This recipe is for all of you who don't really need a recipe for French toast, but want one anyway. Feel free to ignore everything it says. It's hard to go too terribly wrong with eggy bread.

French Toast
Adapted from How to Cook Everything by Mark Bittman.

This recipe makes enough batter for eight slices of commercial sandwich bread, made moderately soggy. If you use more, thicker, or drier bread (or bagels!) you may need more batter; if you prefer less-soaked toast, you may use less.

BUT. Unless you are short on eggs, you should make more batter than you think you'll need, because everyone should at least once have the experience of eating leftover batter cooked into oddly-seasoned scrambled eggs. Your tastebuds won't know what to do with themselves.

Eight slices o' bread.
 Crack four eggs into a large bowl.

Use a whisk or fork to beat up the eggs, as you would for scrambled eggs.

Add two cups of milk:

Whisk together until well combined.

See the yellow flecks suspended in the milk? That's what
happens if you add the milk before beating up the eggs.
Add approximately 1 tsp. vanilla and spices to taste. Cinnamon is a must-have. My personal Secret Ingredient is ginger. Other popular spices are nutmeg, cloves...any of those warm spices that belong in pumpkin pies. I don't recommend using all of those in one batch, though, unless you want pumpkin pie flavored French toast. Which, now there's an idea....

Add about 1 heaping tsp. of each to taste.

The usual suspects.

Whisk to combine.
Spicy batter.

 Add in a good shake or three of salt.

There are two schools of thought on French toast preparation: the Dipping School and the Soaking School. I belong to the latter. I want toast that's as much egg as bread. I want it crunchy on the outside and moist on the inside and completely its own delicious thing.

Other people like plain toast with a little egg glaze on it. De gustibus non est disputandum, as my dad always says.

Anyway, so if you're a Dipper, you want to heat your skillet, then dip your bread to your liking into the batter and toss it on the skillet right away.

If you're a Soaker (congratulations on your good taste), pile some bread in there and leave it to soak while you heat the skillet.

Soaking toast.

The only problem with this method is that the first few slices you soak might soak up all your batter, leaving the last couple slices dry and sad. Sometimes this is acceptable or even desirable, if, say, you have some weirdos in your house who like less eggy French toast. But for best results, only soak two to three pieces at a time, and don't leave them in too long. Admonish them to leave some batter for the other toastlets. Alternatively, split the batter between two bowls so you can soak all the bread at once.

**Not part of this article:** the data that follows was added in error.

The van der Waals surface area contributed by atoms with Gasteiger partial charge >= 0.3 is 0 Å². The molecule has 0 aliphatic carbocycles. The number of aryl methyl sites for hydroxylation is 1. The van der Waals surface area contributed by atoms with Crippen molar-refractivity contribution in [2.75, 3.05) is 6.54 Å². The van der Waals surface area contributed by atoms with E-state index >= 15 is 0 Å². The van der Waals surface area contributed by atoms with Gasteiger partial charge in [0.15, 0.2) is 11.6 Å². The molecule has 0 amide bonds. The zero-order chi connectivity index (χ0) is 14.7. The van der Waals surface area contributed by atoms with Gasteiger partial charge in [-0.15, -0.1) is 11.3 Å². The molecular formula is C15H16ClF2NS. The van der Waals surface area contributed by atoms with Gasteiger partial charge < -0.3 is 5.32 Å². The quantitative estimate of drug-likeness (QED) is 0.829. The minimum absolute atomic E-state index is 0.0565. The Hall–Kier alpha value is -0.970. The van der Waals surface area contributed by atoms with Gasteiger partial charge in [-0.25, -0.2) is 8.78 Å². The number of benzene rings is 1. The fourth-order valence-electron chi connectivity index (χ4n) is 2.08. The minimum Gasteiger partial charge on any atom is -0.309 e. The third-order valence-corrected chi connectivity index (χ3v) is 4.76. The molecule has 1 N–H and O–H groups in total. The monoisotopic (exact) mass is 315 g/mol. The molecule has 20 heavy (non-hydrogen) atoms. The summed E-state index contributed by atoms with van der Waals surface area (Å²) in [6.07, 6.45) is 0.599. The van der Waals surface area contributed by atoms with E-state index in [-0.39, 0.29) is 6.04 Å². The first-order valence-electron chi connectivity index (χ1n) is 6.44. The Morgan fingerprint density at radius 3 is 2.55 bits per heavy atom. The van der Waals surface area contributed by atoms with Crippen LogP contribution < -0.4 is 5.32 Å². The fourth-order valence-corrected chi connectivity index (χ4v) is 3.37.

Meanwhile, heat a scant tablespoon butter or oil (a neutral flavored oil like coconut or canola, not olive oil, unless you want some really weird-tasting toast) in a large skillet.

Oiled pan.

Put the battered bread in the hot skillet.

Cook for about two minutes on each side or until browned. You'll have to keep adjusting this time as your pan gets warmer, the same way you do when making pancakes. Luckily, you can keep flipping toast back and forth until it's nicely browned on both sides without making a bit mess.

Remember that this is egg soaked bread, so you do want the egg to cook all the way through.

Nicely browned.

This is what happens if you're not firm with your bread and you let it hog all the batter: it gets really mushy and floppy.

There's nothing wrong with that, technically. They will cook fine and actually be the most delicious of all the bread pieces.


Unfortunately, it means that the rest of the bread will not have much batter to soak in:

And will be drier and less flavorful than the rest of the batch.

Which, honestly, is nothing a little honey can't remedy.

See how it doesn't brown evenly because there's not as much
batter on the outside of the toasts.

 Regardless, in the end, you will have a glorious pile of eggy bread:

Eggy bread.
Serve plain or topped with butter, sugar, jam, maple syrup, and/or my favorite: honey.

French toast with Michigan cherry butter.

Tuesday, August 21, 2012

Lemony Orzo Salad with Fresh Veggies and Goat Cheese

Last week, I made this same salad with chicken and frozen vegetables. With the chicken, it made a great one-dish entree.